“You’ll never be the best at anything. The world is a big place with millions of people; it’s impossible to be the best. Just do your best, and you’ll be fine.”
We often get encouraged not to compare ourselves to others, or to compare someone to somebody else. We understand that individuals are exactly that... individual. Yet something in our make-up as humans always brings as back to this critical thinking.
As Gymnastic Coaches we all too often see children in our classes compare themselves to other gymnasts in their group. Before even trying an activity, they have already made a judgement of their own ability and their skill expectations... set entirely around another class mate's skill attempt.
As Coaches it is our job to set an environment that encourages safe risk taking and nurtures ALL attempts. Regardless of the outcome, technique, form or ability level. Every achievement... is a GREAT achievement no matter how small! The trouble is getting our young gymnast to understand this.
From the perspective of a child it can be extremely frustrating when you are not as "capable" as another student. As adults we can understand there are other determining factors that may determine why an individual might be progressing at a faster rate. They could be involved in a multitude of sports and after school activities. They might train more than once in a week. They may of been training for years before you even started! As a child none of this information is relevant or even thought about. All they can understand is what they are witnessing right in front of them. Someone is "better" than them, and it's not fair.
As adults its our role to help model a healthy way to deal with self criticism, comparison and critique. If around the home you are comparing things or people, they will take on this behavior as well. If you vocalize how one footy player for example is better than another due to X,Y,Z. Then there is a good chance that your little "information sponge", by that I mean your child, will notice that the better performing sportsman gets the higher praise while the other gets critiqued.
I know there are going to be times when comparison is going to be helpful and help keep a gymnast motivated and goal orientated! The issue there, is finding the line between inspired & obsessive. I have witnessed gymnasts who are brand new to the sport and have this ultimate will power to keep pushing themselves until they are impressive little tumbling machines. I have also seen older gymnast who see a brand new gymnast with all this motivation, and get disheartened because this new athlete is somehow gaining up to their ability level uncomfortably quick.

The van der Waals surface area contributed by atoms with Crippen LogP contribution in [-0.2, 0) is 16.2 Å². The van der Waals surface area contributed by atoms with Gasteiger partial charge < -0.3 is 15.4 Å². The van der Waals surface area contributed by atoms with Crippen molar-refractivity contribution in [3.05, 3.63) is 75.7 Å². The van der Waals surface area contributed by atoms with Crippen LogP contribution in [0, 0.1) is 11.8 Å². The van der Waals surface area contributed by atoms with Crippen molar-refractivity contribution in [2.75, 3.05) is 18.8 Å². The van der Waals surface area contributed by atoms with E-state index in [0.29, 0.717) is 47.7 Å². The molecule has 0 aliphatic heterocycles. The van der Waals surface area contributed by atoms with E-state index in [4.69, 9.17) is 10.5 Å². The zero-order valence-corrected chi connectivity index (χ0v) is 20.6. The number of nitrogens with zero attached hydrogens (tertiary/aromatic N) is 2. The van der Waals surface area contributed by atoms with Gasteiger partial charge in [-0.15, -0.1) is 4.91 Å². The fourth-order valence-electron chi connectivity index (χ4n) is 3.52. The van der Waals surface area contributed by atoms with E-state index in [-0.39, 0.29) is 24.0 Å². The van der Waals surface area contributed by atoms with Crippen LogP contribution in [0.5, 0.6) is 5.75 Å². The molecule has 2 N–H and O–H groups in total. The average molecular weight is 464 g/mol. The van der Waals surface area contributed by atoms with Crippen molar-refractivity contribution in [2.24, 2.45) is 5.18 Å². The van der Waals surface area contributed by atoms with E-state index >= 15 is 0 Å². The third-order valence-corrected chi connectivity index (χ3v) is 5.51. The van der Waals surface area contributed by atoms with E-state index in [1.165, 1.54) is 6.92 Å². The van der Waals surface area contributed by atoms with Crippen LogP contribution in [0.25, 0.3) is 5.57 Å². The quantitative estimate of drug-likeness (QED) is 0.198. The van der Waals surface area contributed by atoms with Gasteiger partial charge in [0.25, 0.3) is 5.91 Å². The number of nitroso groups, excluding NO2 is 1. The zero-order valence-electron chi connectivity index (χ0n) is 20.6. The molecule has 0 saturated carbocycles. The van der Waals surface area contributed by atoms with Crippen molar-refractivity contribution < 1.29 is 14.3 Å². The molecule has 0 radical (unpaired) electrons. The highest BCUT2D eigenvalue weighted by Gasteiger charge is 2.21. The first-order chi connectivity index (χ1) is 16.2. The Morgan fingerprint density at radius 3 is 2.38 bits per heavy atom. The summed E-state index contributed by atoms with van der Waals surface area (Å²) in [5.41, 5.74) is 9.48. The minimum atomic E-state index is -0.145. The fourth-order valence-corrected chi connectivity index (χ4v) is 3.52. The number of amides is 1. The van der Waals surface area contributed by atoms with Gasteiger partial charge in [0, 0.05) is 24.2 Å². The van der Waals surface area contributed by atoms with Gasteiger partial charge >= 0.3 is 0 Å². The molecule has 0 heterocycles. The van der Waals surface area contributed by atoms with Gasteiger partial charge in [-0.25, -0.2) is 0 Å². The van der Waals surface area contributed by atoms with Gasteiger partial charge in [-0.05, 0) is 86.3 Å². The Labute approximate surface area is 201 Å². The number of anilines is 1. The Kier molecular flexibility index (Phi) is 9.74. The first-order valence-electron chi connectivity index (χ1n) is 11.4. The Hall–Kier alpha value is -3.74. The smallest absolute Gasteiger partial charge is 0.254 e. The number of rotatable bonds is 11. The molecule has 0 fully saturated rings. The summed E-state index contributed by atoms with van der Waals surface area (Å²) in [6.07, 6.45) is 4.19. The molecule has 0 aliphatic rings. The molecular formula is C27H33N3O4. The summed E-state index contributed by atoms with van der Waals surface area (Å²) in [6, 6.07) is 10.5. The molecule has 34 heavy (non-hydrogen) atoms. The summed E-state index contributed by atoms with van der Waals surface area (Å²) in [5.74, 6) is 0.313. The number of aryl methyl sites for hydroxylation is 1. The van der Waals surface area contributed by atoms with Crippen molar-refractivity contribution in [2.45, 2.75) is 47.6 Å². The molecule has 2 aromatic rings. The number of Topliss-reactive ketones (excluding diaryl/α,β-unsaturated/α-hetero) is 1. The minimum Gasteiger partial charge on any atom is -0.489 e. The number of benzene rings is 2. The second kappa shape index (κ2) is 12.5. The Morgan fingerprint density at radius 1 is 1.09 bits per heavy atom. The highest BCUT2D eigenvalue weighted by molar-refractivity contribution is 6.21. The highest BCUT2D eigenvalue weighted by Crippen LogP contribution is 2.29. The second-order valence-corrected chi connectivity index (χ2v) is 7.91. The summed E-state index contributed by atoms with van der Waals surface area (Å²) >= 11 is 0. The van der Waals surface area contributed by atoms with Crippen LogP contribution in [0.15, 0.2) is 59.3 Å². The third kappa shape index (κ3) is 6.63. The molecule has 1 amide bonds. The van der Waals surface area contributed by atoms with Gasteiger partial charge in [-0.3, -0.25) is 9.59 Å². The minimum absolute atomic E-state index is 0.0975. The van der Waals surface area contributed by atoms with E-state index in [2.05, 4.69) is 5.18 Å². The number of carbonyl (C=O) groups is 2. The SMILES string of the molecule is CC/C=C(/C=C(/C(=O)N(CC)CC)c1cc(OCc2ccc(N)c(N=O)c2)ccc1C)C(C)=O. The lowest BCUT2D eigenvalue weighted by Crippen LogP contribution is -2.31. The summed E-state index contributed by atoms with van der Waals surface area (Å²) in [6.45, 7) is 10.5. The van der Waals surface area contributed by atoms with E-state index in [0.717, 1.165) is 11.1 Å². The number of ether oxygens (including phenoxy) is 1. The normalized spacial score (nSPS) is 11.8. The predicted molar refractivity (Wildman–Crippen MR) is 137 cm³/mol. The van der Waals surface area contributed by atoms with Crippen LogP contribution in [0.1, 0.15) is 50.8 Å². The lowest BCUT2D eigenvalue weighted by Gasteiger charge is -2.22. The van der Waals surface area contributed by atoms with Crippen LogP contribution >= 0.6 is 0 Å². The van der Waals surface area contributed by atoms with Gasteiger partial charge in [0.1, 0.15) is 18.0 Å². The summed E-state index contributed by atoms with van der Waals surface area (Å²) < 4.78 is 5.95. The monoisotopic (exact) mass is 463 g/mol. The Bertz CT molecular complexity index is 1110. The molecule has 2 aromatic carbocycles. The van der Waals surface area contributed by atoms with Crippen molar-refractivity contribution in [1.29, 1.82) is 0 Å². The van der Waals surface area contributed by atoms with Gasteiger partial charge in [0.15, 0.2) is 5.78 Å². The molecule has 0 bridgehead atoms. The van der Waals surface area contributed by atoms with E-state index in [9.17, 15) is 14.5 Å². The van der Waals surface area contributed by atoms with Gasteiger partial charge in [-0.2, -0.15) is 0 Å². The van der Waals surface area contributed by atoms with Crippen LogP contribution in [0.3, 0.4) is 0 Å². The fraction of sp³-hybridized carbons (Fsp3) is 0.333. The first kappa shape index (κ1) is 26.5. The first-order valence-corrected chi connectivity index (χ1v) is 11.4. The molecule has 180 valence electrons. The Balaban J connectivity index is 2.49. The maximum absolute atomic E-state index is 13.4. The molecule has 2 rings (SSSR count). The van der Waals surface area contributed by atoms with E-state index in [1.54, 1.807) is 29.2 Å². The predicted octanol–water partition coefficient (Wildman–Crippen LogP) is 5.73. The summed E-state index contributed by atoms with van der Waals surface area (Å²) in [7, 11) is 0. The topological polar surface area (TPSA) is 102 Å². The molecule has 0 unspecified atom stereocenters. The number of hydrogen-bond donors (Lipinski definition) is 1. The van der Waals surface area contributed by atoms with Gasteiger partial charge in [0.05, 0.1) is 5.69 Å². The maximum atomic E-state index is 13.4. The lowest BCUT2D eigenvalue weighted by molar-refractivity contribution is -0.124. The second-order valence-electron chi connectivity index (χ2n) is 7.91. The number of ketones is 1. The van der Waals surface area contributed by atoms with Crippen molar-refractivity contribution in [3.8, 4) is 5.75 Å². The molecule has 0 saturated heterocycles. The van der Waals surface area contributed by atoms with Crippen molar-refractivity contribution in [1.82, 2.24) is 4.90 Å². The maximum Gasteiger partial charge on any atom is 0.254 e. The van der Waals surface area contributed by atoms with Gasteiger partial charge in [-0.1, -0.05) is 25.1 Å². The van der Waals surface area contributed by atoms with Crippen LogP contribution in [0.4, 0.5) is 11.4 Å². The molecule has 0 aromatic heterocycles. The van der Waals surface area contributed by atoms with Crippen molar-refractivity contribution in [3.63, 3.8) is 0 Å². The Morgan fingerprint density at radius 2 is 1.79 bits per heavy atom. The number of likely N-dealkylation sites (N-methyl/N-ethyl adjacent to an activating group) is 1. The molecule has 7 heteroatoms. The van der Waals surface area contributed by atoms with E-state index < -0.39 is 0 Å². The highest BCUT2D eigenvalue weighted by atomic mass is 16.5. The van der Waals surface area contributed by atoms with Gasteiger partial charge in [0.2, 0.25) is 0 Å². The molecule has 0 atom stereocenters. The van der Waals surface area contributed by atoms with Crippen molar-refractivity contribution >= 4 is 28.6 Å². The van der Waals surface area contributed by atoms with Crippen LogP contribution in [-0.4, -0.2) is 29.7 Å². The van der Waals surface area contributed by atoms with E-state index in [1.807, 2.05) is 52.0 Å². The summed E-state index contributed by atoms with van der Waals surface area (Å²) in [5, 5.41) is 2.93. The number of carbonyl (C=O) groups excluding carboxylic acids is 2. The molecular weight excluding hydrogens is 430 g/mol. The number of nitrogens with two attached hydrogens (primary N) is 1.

My point being comparison is not inherently evil or bad. It is the behaviors following the comparison that will determine if this mind set is healthy or not. As adults we need to be aware of what these behaviors look like and how we can prevent them from becoming destructive.
Signing off for now,
Humans are social creatures and require face-to-face interactions to develop, thrive and be happy. The relationships you form through out your life will directly nourish your developmental progress. These relationships are critical to the development of life skills such as empathy, communication, self behavioral management, emotional control, impulse control, body language, perception of non-verbal communication.
Facial expressions, gestures and body language make up a huge portion of communication that is non-verbal. If you remove these aspects from a conversation, it is very easy to be misdirected or have a miscommunication.
It takes years of interaction experiences for a child to grasp this concept. They need opportunities and exposure for them to master this skill! Your child will rely heavily on you, siblings and friends as a means of practice.
Have you been out and about and noticed an adult who may be sitting using their phone while a child in their care is off exploring, playing or trying to get their attention? From the outside looking in it is a lot easier to notice these things. Self reflection is a good first step to identifying what can be improved. Being able to identify how much time is being given to a child is a great asset to posses. There is nothing wrong with using technology in our day to day lives - in moderation of course!
Alternatively it might not be technology at all that is distracting. It could be your energy levels, your mood or having a long list of tasks that need to be completed in a short period of time.
Self awareness in this regard will not only benefit yourself, it will also benefit those around you - including that little human desperately begging you to watch them.
During a child's gymnastics class it is incredibly tempting to utilize that time to get work done or have personal time. Especially if they are in an 60+ minute long class. What a beautifully productive time slot that can be! However it can also be a very disengaging time, if you aren't making the effort to be apart of the spectating experience. I'm not saying you should sit with your nose pressed up against the window for a full 2 hours. If you usually drop your child off, and return at the end of class and rarely step foot inside of the building... maybe walking in with them for time to time will strengthen that relationship. If you pick them up from gymnastics, but usually sit in the car... maybe consider watching the last 15 - 5 minutes of their class. Making that little bit of extra effort to watch sections of the class from time to time will make for the perfect post class discussion with your child - they will be more likely to be engaged with the conversation as well as it is personal to them.
The more interaction you have with a little one, the more they will benefit! The more they will learn and have the chance to grow into a self reliant human being. So get out there, be present and enjoy the day with a little human!
Signing off for now,